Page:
Today we look at the time that Hellboy had to replace Santa Claus to save the spirit of a dying woman’s daughter on Christmas Eve.
This is our annual Advent Calendar Comics should be good! Every day until Christmas Eve you can click on the current day’s Advent calendar post and it will show the Advent calendar with the door open for that day and you can see what will be the “Treat” for that day! You can click here to view previous Advent Calendar entries. This year the theme is a Very Dope 90s Christmas! Every day will be a 90s Christmas comic book story, maybe the ones that have a specific 90s trend (it depends if I can come up with 24).
This year’s Advent calendar, of Grunge Santa Claus handing out 90s gifts, like a Tamagotchi, while posing with four superheroes in the most 90s costumes, is Benefits of Nick.
And now Day 3 will be open (once opened the door will feature a featured story panel) …
Today’s story is Mike Mignola’s 1997 “A Christmas Underground” from Hellboy Christmas Special # 1.
One of the most interesting things about Christmas history and Christmas stories is that we’ve all got a little bit past the idea that Christmas is the time for ghost stories, and yet one of the stories of Christmas. Most famous Christmas ever, not only is a ghost story (A Christmas Carol), but it is actually the story that led to ghost stories becoming so ubiquitous for Christmas celebrations. , because Charles Dickens really pushed for ghost stories at Christmas in the 19th century, to the point where (as cited by Colin Dickey to Smithsonian Magazine in one piece why we should bring back ghost stories for Christmas) Jerome K. Jerome wrote in his 1891 collection, Told After Supper, “Whenever five or six English speakers gather around a fire on Christmas Eve, they start to tell each other ghost stories. Nothing satisfies us on Christmas Eve than hearing authentic anecdotes about ghosts. It’s a joyous and festive season, and we love to meditate on graves, corpses, murders, and blood. “
Well, that looks like a Hellboy comic, doesn’t it?
Created by Mike Mignola in 1993, and originally released as part of a long-forgotten creator-owned line of titles at Dark Horse called Legends, Hellboy was a young half-human / half-demon who was summoned to Earth in 1944 (interestingly enough, very close to Christmas) as part of a Nazi plan to win WWII. It was collected and bred by Professor Trevor Bruttenholm of the Bureau for Paranormal Research and Defense (BPRD). Hellboy was both brought up in the Catholic religion but also to become the world’s greatest paranormal investigator.
The main Hellboy comic book series is usually set in the present, but when there are one-shots they usually revisit various instances that Hellboy has experienced over the years, usually summoned by a priest over his head. who needs help with something supernatural and deadly.
The Hellboy Christmas Special as a whole was a great comic book, but the comic book story we are specifically talking about here was the contribution to the special by the creator of Hellboy, the always amazing Mike Mignola, who is arguably the greatest comic book ever. comic book living horror artist. His use of shadows is almost unprecedented in the comic book world.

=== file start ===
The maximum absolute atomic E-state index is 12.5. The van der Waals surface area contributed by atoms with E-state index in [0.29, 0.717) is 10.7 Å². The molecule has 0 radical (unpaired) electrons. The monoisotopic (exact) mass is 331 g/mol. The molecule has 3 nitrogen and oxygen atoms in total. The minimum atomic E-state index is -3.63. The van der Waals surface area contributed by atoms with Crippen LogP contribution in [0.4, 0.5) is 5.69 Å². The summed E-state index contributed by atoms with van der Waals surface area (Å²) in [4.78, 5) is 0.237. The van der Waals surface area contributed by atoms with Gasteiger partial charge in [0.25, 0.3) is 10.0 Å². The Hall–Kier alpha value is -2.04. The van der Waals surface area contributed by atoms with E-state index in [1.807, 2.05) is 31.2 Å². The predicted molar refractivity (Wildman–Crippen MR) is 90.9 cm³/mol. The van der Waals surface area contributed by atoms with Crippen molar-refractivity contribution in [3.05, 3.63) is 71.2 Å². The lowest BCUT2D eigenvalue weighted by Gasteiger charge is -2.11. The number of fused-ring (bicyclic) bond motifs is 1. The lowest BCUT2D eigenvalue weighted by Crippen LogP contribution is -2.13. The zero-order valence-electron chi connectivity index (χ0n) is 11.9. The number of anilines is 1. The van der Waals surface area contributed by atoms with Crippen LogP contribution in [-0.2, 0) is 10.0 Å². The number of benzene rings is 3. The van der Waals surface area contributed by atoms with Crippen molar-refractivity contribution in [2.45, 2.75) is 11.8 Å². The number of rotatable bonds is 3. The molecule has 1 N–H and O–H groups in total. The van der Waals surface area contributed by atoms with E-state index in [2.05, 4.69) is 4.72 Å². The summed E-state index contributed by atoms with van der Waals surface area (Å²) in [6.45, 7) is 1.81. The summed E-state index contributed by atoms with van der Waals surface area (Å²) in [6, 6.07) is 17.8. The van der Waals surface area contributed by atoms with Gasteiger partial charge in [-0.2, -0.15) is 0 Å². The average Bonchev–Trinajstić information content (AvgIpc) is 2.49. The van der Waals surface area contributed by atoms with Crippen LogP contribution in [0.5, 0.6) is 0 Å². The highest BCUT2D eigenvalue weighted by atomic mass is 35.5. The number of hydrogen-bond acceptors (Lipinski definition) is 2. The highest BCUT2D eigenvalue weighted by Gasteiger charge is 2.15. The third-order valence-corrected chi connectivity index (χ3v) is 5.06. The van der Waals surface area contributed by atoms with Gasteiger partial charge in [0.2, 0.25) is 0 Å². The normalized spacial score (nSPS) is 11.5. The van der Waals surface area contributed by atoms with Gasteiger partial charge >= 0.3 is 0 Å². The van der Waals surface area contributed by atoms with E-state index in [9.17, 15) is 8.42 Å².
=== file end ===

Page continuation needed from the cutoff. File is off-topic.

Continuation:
The story begins with a priest calling Hellboy in a “doomed” castle where an old woman lost her daughter years ago and now she is dying. Hellboy visits him and gives him some hope, even as the dying old woman mistakes Hellboy for Santa Claus (Santa Claus) …
One of Hellboy’s best personality traits is how cold he is about all of these things. I certainly don’t mean to suggest that he doesn’t get emotional sometimes, but this is never a case where he can’t believe a demon is that bad, but rather, that he wants to punish said demon for BEING. so wrong. In other words, although very little shocks him, he still gets mad at it and is happy to put those demons down.
This contrasts well, however, with the priests he meets who often have no experience with this stuff and therefore cannot really understand everything. They all WANT to help, but they really don’t know how. Even here, when Hellboy specifically asks a Priest to do something with the Old Woman while Hellboy sets out to find his daughter’s stolen spirit, he knows deep down that the Priest will not be able to pull it back.
As he then walks into the subway, Hellboy finds the girl, who seems to be living a beautiful existence there. She tells her fairytale story about how she was led to this special underground secret garden by her “prince” who pledged to spend her eternity with him.
When Hellboy finds out about the predicament Annie finds herself in, he tries to free his mind by first using the gift of the cross to expose what was really going on here and the stark change in what Annie thought she was dealing with and reality. from hell. existence was beautifully managed by Mignola …
This leads to a cleverly drawn showdown between Hellboy and the “prince” who has Annie’s captive mind. Eventually Hellboy succeeds (aided by the power of Christmas Eve itself – not exactly a good time for demons, you know?) … and the girl visits her mother while Hellboy finishes off the demon. .
Hellboy had left instructions to do all kinds of anti-demon rituals on the dying woman, but the priest couldn’t do them, but “luckily” his castle caught fire and so Hellboy and the priest then reflect on the night. ..
See how Hellboy’s detached nature gives these stories a certain laid-back freshness. He rightfully feels bad for the woman, but that’s not going to haunt him. He’s seen way too much for that to happen for him now.
The obscene horrors of Marvel’s Mightiest Avenger (and why he hid them), explained
About the Author